Alaska Airlines helps students build a plane, learn to fly

teen-flight-airplane-program

Inside a small hangar, the parts and components of a two-seat plane are starting to come together, piece by piece, built by teenagers, guided by mentors.

Alaska Airlines supports these next-generation aviators through a fledgling program that teaches high school students how to build a plane and learn to fly it. Called TeenFlight Puyallup, the nonprofit club matches experienced professionals with kids interested in aviation, supported by donations from the airline.

The first aircraft is almost complete, constructed during twice-a-week “build” sessions at Thun Field Pierce County Airport, about 30 miles south of Seattle-Tacoma International Airport.

27_TeenFlight_4“Every perfect rivet, every perfect line that you see – that was all done by the students. Every scratch and every ding – that was done by the students, too,” said Scott Burdeaux, an Alaska line maintenance inspector who volunteers with TeenFlight. “We allow them to succeed or fail. If they fail, we help them make it right, but that’s how they learn. Drill a hole wrong and that’s the only way you’re going to learn to drill a hole right.”

That’s exactly what Alaska CEO Brad Tilden envisioned two years ago when he approached Burdeaux and Teresa Rigoni, a quality assurance auditor at Alaska. Tilden wanted to find a way for Alaska to ignite a passion for aviation in students and give them some hands-on experience building an airplane.

During countless volunteer hours, Rigoni fine-tuned Tilden’s vision and researched options for Alaska to consider. When she was introduced to the blossoming group TeenFlight Puyallup, Rigoni knew it would be the perfect collaboration and brought her idea to Tilden. With his enthusiastic approval, Rigoni began laying out the path to today’s Alaska Airlines sponsorship. She and Burdeaux now help guide the program as board members, along with Tilden’s wife, Danielle.

The program is free for students, who learn the basics of aircraft maintenance and receive ground-school training as they work to earn their sport pilot’s license. Students receive their own set of blueprints – almost a foot thick. About 10 mentors, including retired Alaska mechanic Harold “Smitty” Smith, offer their expertise. They’re always looking for more volunteers.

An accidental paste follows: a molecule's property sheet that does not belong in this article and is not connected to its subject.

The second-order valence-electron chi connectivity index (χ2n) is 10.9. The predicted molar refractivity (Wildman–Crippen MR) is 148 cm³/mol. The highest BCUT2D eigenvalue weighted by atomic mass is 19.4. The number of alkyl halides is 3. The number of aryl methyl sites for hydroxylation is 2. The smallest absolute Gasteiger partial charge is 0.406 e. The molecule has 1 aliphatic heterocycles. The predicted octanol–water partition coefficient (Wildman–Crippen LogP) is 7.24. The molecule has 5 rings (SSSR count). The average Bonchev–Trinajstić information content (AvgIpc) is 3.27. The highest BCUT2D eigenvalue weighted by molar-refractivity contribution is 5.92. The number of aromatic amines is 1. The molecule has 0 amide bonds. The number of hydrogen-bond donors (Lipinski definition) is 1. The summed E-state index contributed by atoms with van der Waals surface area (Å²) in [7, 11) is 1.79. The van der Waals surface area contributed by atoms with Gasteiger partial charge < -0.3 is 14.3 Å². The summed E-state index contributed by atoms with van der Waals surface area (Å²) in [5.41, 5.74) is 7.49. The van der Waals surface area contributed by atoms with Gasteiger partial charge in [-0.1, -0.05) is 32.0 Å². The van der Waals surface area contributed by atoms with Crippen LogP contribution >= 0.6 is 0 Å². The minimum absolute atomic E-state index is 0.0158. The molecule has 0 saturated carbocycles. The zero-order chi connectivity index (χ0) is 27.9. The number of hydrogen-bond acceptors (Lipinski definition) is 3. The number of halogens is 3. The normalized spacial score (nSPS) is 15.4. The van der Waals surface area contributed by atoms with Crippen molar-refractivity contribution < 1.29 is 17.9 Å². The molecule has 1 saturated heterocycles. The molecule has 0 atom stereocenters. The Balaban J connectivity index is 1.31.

“Some have had careers in aviation – Alaska, Boeing, retired military – while others do it as a hobby,”  said Kevin Behrent, president of the program that meets in his hangar. “The one thing in common among us is the love of aviation and the joy in working with the next generation of mechanics, engineers and pilots, and knowing that we had a slight part in paving their way to fulfill their aviation dreams.”

Quentin Ramirez was one of those students. Drawn by his love for airplanes, Ramirez started showing up to the build sessions during his senior year of high school in 2013.

He’s among a dozen students who put sweat equity into a 20-foot Van’s Aircraft RV-12, an experimental light sport aircraft that’s almost ready for its first flight.

“It’s a lot of responsibility,” Ramirez said. “This is an aircraft, so you have to make sure everything works.”

For Ramirez, that introduction to airplanes translated into a job with Alaska Airlines. The 20-year-old was hired in April as a technician helper in line maintenance in Seattle. He’s also taking classes at Pierce College Puyallup to earn his FAA airframe and power plant license.

“I probably would have gone a different direction if I didn’t have TeenFlight,” Ramirez said.

If you want to see their work in person, the students plan to show off their plane during Alaska Airlines Aviation Day on May 16 at the Alaska Airlines Hangar in SeaTac.

Once complete, the plane will be used for flight training, then it will be sold to fund the purchase of another kit aircraft – supporting and inspiring the next group of kids who dream of flying.

Learn more: www.facebook.com/TeenFlightPuyallup

 

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